East

E. Dehillerin-600m

Les Halles-900m*

Saint-Eustache-900m*

Pont Neuf-900m

Rue Montorgueil-950m

South

Seine/Quais-500m

Arc de Triomphe du Carrousel-350m

West

Louvre Museum-220m

Tuileries-400m

Angelina-650m

Place Vendôme-800m

Musée D’Orsay-1km

Sights Details:

North

Palais Royal: Unfortunately you cannot get into the Palais Royal, but you can enjoy the interesting courtyards.  Each courtyard has its own style.  Of course there is the typical garden, but there is also an artsy, playful courtyard with varying heights of black and white striped stumps rising from the ground.  If the weather is not pleasant during your visit, take shelter under the arcades filled with restaurants and shops.

Galerie Colbert: This is not a shopping passage like many in the neighborhood, but an art and history institute instead.  You will need to pass through security to go in, but walking under the rotunda and glass ceilings is worth a peek, especially if it is raining.

Galerie Vivienne: This is probably one of the more extravagant passages.  The stores are high-end and they are encased in a passage full of tile floors and a glass ceiling that gives a sense of a different time.  Passages are found all over the city, and they can be a great refuge from the rain.  Although I’ve only shared two passages within a kilometer of the metro, there are several passages worth visiting nearby.  If your feet can handle a little more walking, you might want to check them out.  If you’d like more information about a great walk in this neighborhood, view this blog post.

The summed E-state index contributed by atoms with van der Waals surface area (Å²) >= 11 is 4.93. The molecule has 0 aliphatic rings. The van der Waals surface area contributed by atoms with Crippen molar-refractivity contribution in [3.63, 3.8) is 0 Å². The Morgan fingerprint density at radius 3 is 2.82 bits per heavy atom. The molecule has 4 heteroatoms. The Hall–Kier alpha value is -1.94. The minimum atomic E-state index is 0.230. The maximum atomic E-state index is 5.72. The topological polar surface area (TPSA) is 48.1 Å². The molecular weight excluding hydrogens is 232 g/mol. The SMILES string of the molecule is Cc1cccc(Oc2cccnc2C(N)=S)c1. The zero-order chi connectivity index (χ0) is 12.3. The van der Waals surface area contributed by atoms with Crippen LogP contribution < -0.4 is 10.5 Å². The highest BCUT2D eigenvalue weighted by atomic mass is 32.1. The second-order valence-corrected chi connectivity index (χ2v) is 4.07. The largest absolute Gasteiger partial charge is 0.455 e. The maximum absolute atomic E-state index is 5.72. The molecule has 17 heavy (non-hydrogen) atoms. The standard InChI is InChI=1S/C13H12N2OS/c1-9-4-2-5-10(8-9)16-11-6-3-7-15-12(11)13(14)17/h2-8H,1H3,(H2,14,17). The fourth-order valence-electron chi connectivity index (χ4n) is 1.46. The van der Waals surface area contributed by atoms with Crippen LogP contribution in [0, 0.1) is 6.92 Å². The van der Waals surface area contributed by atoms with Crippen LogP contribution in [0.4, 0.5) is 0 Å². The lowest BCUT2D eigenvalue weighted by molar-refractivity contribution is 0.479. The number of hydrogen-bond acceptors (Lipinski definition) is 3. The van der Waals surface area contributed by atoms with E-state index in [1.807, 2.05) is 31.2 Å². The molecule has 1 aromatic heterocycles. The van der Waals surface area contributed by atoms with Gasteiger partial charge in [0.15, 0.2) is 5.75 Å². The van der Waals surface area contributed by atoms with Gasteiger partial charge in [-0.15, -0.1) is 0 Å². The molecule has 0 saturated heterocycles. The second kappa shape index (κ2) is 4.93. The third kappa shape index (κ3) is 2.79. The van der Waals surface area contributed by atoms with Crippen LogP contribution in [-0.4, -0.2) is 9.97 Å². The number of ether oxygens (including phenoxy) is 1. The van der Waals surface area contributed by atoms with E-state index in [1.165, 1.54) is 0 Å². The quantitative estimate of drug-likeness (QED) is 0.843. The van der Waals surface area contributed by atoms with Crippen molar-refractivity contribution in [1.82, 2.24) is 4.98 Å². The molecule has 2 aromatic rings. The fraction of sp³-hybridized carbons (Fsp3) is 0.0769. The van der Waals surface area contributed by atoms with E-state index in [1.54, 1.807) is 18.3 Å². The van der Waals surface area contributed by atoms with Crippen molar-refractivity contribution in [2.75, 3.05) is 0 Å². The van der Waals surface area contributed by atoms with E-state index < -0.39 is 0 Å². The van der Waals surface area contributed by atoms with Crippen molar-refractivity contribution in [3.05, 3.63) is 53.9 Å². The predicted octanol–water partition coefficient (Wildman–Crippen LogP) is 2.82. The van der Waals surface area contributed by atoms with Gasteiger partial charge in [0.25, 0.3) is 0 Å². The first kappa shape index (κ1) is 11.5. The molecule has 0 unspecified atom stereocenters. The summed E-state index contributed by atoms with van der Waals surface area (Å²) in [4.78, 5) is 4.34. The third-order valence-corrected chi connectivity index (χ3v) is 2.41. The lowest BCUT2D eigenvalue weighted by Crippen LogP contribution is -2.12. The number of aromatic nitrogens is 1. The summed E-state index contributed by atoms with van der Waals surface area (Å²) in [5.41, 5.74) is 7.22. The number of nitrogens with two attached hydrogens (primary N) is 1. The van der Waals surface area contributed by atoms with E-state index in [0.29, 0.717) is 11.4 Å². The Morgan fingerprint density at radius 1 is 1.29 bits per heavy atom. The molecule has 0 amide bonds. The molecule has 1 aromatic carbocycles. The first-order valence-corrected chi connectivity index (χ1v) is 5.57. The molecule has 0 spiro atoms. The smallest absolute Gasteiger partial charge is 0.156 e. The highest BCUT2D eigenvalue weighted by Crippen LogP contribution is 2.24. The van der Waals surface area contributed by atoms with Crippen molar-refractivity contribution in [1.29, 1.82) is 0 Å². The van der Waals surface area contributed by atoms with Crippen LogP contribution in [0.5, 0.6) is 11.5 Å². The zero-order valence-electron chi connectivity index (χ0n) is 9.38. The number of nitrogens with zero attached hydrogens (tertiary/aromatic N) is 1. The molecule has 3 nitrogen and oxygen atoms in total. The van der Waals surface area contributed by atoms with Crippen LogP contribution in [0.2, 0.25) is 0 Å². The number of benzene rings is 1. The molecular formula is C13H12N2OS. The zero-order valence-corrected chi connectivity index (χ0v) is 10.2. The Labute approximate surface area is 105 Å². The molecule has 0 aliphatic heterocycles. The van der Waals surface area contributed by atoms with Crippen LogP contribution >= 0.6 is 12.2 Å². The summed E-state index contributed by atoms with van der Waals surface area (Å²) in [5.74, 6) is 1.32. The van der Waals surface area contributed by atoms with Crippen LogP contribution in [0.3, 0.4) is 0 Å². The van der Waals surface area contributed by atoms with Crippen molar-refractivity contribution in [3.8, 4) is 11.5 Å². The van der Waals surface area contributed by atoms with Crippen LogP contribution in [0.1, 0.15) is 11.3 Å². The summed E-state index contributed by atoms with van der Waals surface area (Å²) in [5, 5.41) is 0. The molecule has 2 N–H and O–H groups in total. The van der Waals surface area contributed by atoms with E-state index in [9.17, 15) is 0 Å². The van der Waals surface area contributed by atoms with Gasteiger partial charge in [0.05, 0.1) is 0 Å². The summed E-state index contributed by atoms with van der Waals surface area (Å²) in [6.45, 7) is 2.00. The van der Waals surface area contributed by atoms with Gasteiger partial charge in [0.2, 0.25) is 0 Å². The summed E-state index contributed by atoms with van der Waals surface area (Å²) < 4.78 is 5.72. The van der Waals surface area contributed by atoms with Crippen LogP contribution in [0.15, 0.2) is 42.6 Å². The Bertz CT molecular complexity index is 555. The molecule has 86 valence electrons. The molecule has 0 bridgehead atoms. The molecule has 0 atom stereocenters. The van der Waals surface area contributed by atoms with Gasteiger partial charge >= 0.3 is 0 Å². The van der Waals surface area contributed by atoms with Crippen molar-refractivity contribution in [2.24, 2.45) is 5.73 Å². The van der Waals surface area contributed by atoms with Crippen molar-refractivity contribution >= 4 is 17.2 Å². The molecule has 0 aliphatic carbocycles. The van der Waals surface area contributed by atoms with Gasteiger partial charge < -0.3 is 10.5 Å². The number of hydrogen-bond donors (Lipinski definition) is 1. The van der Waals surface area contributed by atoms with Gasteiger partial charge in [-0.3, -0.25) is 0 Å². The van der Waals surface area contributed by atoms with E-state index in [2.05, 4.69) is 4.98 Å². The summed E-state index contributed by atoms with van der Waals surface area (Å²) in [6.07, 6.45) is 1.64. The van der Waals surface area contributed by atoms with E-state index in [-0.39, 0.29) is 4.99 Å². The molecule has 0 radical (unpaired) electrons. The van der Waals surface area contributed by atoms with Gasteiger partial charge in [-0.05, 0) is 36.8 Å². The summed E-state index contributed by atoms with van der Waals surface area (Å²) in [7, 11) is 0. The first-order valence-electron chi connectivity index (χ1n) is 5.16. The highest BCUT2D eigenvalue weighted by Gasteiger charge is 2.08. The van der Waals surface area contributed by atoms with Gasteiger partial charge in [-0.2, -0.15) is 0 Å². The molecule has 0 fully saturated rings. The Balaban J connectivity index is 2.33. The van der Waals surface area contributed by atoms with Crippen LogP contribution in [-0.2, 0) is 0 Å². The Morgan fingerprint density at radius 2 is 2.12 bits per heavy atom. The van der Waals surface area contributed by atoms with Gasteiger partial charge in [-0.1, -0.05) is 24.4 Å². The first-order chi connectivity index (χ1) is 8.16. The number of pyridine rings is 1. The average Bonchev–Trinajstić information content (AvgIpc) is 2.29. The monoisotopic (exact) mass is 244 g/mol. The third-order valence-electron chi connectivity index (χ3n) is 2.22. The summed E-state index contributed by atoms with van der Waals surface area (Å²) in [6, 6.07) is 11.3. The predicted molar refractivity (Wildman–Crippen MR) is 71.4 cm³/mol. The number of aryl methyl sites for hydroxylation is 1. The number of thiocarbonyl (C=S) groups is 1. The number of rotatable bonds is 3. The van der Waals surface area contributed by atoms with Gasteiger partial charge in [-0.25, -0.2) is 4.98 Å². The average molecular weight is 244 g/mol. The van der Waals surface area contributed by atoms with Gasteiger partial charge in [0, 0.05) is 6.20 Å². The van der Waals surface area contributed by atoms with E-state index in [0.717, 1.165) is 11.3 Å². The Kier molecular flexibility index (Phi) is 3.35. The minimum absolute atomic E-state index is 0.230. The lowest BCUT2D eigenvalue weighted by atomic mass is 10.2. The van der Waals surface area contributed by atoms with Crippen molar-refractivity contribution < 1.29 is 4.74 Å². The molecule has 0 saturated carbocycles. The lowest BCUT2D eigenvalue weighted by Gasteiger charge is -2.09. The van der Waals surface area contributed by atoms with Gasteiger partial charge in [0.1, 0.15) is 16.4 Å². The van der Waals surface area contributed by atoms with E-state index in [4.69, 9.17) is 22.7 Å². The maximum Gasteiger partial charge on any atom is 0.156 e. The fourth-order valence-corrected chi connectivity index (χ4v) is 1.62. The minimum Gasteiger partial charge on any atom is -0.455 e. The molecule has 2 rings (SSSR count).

East

E. Dehillerin: This is the coolest cooking store I have ever been to.  If you walk in, you might mistake it for a hardware store or a garage.  The shop has occupied this space for a long time and was a favorite of Julia Child.  The prices are reasonable and the quality is lasting.  They even have a unique way of purchasing your items.  To learn more about how the store works, check out this blog post.

Les Halles: The famous market where Parisians would get their produce for home and restaurants is no longer here, but a shopping center has taken its place.  Even if you aren’t up for going to the mall, there are still many other activities you can engage in while in this area.  Inside the mall you can find a cinema.  There are great stores outside of the mall to browse, and a typical market street just steps away.